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Discharge Instructions for Bariatric (Obesity) Surgery

You have had a procedure called bariatric surgery. During this procedure, your doctor surgically changed your stomach so it can only hold a small amount of food at one time, absorb a certain amount of food at one time, or both. This can help you lose weight and decrease your risk for health problems, such as diabetes, respiratory problems, and coronary artery disease. This surgery will make it difficult for you to eat large amounts of solid foods. After the surgery, you must eat very small meals. Eating too much food, or eating it too fast, may cause unpleasant symptoms, such as nausea or vomiting.

Changes in How You Eat

  • Follow the diet that was prescribed for you in the hospital. 

  • Drink liquids in smaller amounts than you used to. This will make it easier for your body to digest liquids. But, it is important that you continue to drink liquids (in small amounts) so that you do not become dehydrated. Some signs of dehydration include dry mouth and dark urine.

  • Eat slowly. Eating too much or too fast will cause nausea and vomiting.

  • Avoid the unpleasant effects of dumping syndrome. The syndrome refers to abdominal pain, nausea, and bloating that occur after eating foods high in sugar, such as ice cream and milkshakes, following a bariatric procedure. Diarrhea, sweating, racing heartbeat, and fainting can also occur. So avoid foods that could cause this.

  • Take chewable vitamins and or minerals, as your health care provider prescribed.  


  • Keep in mind that recovery takes several weeks. It is normal to feel tired. Rest as needed.

  • Walk as often as you feel able. Increase your activity slowly.

  • Do not lift anything heavier than 10 pounds.

  • Avoid strenuous chores, such as vacuuming or lifting full bags of garbage, until your doctor says it’s okay.

  • Climb stairs slowly and pause after every few steps.

  • Start an exercise program 1 week(s) after discharge. You can benefit from simple activities, such as walking or gardening. Ask your doctor how and when to get started.

  • Ask your doctor when you can expect to return to work.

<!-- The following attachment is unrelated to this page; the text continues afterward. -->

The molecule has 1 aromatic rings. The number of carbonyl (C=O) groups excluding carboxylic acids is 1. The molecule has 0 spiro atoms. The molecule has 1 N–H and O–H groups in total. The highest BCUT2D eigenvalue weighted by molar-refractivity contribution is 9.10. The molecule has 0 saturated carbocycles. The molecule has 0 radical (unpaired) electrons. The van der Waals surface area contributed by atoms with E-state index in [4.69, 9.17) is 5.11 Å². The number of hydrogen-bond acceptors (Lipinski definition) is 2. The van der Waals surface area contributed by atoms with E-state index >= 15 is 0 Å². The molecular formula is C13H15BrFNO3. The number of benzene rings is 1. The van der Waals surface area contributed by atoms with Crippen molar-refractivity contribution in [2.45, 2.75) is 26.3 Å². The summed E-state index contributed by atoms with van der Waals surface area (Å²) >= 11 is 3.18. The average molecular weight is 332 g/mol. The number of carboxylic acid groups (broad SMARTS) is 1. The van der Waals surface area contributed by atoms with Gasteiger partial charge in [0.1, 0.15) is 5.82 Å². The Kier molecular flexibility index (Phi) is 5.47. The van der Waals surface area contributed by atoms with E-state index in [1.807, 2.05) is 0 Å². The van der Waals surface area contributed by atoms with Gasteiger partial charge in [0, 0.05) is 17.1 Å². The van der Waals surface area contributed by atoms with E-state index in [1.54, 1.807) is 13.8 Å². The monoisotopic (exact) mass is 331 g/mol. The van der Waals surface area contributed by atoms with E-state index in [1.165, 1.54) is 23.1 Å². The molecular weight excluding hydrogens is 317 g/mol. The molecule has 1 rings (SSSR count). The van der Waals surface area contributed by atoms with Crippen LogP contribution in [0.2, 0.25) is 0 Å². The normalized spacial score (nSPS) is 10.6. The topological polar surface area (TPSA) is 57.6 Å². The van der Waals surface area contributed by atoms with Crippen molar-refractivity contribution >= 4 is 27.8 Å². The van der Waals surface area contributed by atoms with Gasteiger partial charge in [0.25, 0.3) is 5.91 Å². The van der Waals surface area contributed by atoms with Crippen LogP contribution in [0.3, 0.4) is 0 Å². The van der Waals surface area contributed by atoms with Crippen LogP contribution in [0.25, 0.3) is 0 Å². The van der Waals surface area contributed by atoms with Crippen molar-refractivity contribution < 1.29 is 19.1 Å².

Home Care

  • Continue the coughing and deep breathing exercises you learned in the hospital.

  • Shower as needed. But avoid baths, swimming pools, and hot tubs for 2 weeks after going home. This helps prevent infection of the incision site.

  • Keep the incision clean and dry. Wash the incision gently with mild soap and warm water. Then gently pat the incision dry with a towel.

  • Follow your doctor’s instructions about caring for the dressing covering your incisions.

  • If your doctor used Steri-Strips (small white adhesive strips) to close the incision, do not remove them. Let the strips fall off on their own. If they don’t come off within 2 weeks after you were sent home, call your doctor.

  • Take your medications in crushed or liquid form for 3 weeks after surgery and as instructed.

  • Keep in mind that your medications will need to be adjusted as you lose weight.

  • Learn to take your own pulse. Keep a record of your results. Ask your doctor which readings mean that you need medical attention.

  • Don’t drive for 2 weeks after surgery and until you are off all narcotic pain medication.


Make a follow-up appointment as directed by our staff.


When to Call Your Doctor

Call your doctor right away if you have any of the following:

  • Cloudy or smelly drainage from the incision site

  • Redness, pain, or increased swelling at the incision site

  • Fever of 100.4°F (38.0°C) or higher, or shaking chills

  • Fast pulse

  • Night sweats

  • Persistent pain, nausea, or vomiting after eating

  • Diarrhea beyond the first week after discharge

  • Pain in your upper back, chest, or left shoulder

  • Persistent hiccups

  • Confusion, depression, or unusual fatigue

  • Signs of bladder infection (urinating more often than usual; burning, pain, bleeding, or hesitancy when you urinate)


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